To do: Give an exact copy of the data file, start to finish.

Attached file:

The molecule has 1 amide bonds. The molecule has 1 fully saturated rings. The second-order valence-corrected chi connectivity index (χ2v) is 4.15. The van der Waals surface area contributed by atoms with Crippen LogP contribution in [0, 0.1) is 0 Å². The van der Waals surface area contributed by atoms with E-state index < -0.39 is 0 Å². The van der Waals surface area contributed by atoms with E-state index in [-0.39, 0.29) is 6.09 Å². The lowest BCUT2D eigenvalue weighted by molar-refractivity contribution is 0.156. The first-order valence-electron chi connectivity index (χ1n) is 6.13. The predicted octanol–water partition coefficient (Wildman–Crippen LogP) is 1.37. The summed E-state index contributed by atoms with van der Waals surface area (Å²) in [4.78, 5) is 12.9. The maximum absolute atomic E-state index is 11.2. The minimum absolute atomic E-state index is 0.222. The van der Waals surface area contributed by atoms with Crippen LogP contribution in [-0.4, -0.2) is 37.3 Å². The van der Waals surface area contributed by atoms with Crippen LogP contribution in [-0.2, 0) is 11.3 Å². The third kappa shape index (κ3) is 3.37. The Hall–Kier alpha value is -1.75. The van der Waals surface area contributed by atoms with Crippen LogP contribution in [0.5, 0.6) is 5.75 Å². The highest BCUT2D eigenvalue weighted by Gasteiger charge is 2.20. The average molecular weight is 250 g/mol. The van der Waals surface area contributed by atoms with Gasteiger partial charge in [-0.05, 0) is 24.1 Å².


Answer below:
The molecule has 1 amide bonds. The molecule has 1 fully saturated rings. The second-order valence-corrected chi connectivity index (χ2v) is 4.15. The van der Waals surface area contributed by atoms with Crippen LogP contribution in [0, 0.1) is 0 Å². The van der Waals surface area contributed by atoms with E-state index < -0.39 is 0 Å². The van der Waals surface area contributed by atoms with E-state index in [-0.39, 0.29) is 6.09 Å². The lowest BCUT2D eigenvalue weighted by molar-refractivity contribution is 0.156. The first-order valence-electron chi connectivity index (χ1n) is 6.13. The predicted octanol–water partition coefficient (Wildman–Crippen LogP) is 1.37. The summed E-state index contributed by atoms with van der Waals surface area (Å²) in [4.78, 5) is 12.9. The maximum absolute atomic E-state index is 11.2. The minimum absolute atomic E-state index is 0.222. The van der Waals surface area contributed by atoms with Crippen LogP contribution in [-0.4, -0.2) is 37.3 Å². The van der Waals surface area contributed by atoms with Crippen LogP contribution in [-0.2, 0) is 11.3 Å². The third kappa shape index (κ3) is 3.37. The Hall–Kier alpha value is -1.75. The van der Waals surface area contributed by atoms with Crippen LogP contribution in [0.5, 0.6) is 5.75 Å². The highest BCUT2D eigenvalue weighted by Gasteiger charge is 2.20. The average molecular weight is 250 g/mol. The van der Waals surface area contributed by atoms with Gasteiger partial charge in [-0.05, 0) is 24.1 Å².